TAIPEI – Taiwan will hold a military display in July to celebrate the 70th anniversary of the end of World War II, the island’s government said Monday.
Sun Lih-chyun, spokesman of the Executive Yuan or Cabinet, told a press conference that the display will be part of a series of events the administration plans to hold from July 7 to Oct. 25 to mark both the war’s end in 1945 and the island’s liberation from Japanese colonial rule.
July 7 is the anniversary of the 1937 Marco Polo Bridge Incident, widely regarded as the start of the Sino-Japanese War, while Oct. 25 is Taiwan’s Retrocession Day.
While emphasizing that the display will not be a military parade, Lt. Wang Ming-woo, director of the Political Warfare Bureau of the Ministry of National Defense, told the same press conference that its scale will “not be second to” that held on Oct. 10, 2011, to celebrate the 100th anniversary of the founding of the Republic of China, Taiwan’s official name.
The 2011 “Double 10” National Day military display held in front of the Presidential Office was the first of its kind held on National Day since 2007.
It included a military flyover and displays of special forces, a military police motorcade, weapons, and search and rescue equipment.
China will also be holding a series of events to mark the anniversary, including a “grand military parade.” Wang said he realizes Beijing is planning to invite Taiwanese veterans who fought in the eight-year war against Japanese aggression to its parade, adding that he believes the veterans have the ability to tell “right from wrong” and “truth from falsity.”
“The truth is that it was mainly the ROC military (forces loyal to Kuomintang, which now rules Taiwan) that took on the Japanese,” he said.
While the communists played a lesser role, the communists led by Mao Zedong later fought a civil war with the Nationalists on the mainland, forcing the latter to retreat to Taiwan in 1949.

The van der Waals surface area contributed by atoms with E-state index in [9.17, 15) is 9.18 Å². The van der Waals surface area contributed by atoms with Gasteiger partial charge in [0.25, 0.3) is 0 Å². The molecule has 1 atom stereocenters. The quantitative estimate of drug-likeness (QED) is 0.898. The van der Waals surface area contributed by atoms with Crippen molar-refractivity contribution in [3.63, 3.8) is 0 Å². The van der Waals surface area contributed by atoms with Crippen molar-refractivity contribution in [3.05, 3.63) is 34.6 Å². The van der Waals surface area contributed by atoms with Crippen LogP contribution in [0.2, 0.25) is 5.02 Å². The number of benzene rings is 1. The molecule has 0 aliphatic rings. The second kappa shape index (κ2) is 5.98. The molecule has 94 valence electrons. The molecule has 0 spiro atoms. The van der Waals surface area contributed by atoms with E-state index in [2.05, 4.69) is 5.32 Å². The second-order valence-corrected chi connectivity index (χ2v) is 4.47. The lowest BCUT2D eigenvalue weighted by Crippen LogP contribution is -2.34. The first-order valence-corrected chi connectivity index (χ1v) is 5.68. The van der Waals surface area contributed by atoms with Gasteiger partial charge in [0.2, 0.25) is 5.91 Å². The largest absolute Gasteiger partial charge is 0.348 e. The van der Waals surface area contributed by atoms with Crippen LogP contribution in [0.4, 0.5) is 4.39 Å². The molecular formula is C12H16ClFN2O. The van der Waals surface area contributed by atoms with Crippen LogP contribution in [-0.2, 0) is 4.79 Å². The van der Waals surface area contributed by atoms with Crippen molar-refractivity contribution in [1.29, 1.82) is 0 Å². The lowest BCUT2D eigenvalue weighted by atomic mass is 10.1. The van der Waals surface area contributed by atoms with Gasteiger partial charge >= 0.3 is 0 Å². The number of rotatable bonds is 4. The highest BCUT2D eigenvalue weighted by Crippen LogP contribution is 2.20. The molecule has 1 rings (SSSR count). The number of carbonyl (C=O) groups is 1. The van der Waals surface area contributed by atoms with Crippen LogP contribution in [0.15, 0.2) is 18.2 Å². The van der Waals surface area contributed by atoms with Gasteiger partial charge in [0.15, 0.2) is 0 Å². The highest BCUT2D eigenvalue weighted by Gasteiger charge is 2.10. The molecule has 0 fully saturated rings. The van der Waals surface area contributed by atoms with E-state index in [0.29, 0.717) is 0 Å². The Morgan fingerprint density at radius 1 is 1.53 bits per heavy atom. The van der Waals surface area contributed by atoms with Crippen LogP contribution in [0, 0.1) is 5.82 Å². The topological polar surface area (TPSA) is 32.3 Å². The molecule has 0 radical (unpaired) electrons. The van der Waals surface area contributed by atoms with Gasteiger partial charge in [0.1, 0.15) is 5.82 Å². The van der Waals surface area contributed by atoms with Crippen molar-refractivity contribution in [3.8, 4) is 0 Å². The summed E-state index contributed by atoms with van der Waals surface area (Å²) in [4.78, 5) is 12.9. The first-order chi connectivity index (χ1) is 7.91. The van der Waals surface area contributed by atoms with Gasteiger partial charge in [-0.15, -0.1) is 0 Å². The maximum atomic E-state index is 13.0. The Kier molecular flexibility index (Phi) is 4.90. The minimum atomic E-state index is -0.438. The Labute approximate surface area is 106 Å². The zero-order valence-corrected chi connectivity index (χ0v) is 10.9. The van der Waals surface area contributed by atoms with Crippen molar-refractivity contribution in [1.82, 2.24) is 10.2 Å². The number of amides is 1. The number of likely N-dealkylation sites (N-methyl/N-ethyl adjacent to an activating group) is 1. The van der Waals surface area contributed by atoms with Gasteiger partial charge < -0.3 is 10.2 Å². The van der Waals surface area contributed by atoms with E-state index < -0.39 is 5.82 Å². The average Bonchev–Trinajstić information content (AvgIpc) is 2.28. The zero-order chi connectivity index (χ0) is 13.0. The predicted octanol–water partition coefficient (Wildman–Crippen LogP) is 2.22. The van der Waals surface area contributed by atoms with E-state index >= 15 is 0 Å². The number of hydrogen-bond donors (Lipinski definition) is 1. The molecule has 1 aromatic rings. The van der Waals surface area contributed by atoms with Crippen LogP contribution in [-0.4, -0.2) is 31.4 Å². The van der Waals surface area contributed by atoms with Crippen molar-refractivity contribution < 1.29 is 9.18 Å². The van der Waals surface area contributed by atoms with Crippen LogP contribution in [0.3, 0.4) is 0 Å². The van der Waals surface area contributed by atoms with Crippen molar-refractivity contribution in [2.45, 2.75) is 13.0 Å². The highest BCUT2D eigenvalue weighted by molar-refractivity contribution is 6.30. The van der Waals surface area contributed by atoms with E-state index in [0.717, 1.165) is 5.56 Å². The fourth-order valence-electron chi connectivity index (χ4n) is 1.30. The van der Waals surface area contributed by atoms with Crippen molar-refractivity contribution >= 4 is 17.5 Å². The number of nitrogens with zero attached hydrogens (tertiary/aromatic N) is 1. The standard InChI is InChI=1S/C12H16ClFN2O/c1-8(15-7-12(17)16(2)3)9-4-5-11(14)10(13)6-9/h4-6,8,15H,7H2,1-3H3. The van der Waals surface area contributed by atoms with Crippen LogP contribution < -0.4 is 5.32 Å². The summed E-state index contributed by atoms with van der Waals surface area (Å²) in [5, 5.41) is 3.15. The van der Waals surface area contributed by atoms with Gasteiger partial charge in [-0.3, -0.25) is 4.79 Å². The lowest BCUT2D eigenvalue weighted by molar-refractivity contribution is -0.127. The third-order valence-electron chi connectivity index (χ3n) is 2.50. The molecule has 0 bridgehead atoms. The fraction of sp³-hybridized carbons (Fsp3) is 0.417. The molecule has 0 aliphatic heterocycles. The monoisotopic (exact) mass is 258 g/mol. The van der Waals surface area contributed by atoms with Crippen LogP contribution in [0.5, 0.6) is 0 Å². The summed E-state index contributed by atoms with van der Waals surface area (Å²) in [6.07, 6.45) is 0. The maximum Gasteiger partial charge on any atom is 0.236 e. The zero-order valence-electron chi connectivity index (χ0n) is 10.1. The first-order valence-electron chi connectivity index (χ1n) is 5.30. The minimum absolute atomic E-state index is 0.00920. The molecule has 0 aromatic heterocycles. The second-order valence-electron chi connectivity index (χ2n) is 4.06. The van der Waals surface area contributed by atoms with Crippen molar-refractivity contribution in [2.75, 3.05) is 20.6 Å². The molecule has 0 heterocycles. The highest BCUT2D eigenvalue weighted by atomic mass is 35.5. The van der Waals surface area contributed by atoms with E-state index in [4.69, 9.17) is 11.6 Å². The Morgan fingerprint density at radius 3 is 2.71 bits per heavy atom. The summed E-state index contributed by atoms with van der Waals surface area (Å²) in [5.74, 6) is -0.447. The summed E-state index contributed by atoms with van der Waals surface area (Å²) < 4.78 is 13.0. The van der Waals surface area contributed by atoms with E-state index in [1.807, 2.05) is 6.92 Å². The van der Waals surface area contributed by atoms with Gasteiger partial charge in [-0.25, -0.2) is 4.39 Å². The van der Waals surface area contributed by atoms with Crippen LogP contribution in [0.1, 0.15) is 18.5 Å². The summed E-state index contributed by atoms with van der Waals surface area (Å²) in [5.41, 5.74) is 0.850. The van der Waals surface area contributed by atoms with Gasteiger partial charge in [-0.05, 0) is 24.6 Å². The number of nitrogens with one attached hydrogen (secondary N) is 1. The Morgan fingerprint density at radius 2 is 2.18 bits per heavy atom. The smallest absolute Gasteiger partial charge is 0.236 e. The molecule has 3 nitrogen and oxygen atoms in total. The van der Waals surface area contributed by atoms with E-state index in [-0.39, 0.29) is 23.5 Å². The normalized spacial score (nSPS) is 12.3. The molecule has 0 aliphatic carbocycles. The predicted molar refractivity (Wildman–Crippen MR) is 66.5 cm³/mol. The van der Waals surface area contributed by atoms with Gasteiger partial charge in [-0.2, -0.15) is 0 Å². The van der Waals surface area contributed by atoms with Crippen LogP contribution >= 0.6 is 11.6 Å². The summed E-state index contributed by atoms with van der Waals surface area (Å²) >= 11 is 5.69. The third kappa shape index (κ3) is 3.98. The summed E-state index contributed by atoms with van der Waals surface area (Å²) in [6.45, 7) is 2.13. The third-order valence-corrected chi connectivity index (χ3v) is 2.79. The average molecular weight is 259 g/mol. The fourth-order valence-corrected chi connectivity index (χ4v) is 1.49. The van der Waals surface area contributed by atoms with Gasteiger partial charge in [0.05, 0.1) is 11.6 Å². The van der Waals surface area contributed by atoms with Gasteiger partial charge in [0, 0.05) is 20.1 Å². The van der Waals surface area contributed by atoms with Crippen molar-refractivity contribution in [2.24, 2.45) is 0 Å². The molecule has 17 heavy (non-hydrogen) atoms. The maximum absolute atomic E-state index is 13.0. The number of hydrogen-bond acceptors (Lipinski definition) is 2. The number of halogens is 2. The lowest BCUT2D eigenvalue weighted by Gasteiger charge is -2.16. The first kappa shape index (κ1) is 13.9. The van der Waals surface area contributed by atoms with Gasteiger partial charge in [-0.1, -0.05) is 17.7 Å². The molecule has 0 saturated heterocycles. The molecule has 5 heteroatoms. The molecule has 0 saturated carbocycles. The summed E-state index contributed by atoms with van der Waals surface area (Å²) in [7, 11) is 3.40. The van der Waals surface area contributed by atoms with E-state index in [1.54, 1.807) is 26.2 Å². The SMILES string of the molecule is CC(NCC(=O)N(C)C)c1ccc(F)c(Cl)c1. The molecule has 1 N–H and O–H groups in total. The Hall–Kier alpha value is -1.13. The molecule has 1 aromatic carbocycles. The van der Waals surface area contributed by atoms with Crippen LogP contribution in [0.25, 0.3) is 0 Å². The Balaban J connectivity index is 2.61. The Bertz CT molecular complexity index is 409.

Since then, China and Taiwan have been governed separately. While Taipei still calls itself the Republic of China and claims the mainland as its territory, Beijing has long threatened to use force, if necessary, to reunite both sides under the leadership of the People’s Republic of China.
Commenting on the future relationship with Japan, Deputy Minister of Foreign Affairs Andrew Kao urged both sides to move forward toward peaceful and cooperative development.
However, he emphasized that Taiwan will not yield to any distortion of the historical fact of World War II.
As Prime Minister Shinzo Abe is expected to release a statement in August on the 70th anniversary, the Taiwan government has urged the Japanese government to reflect on its wartime aggression, while calling on China to honestly examine the role it played in resisting Japanese aggression.
China has been calling for Abe’s government to be more sincere in dealing with historical issues, suggesting that it is open to inviting Abe to its military parade if Japan properly faces its role and defeat in the war.
Apart from the military display, the Taiwan government is also planning a series of low-key activities including seminars, symposiums, talks, concerts and photo exhibitions. It will also release documentaries, book series, stamps and coins.
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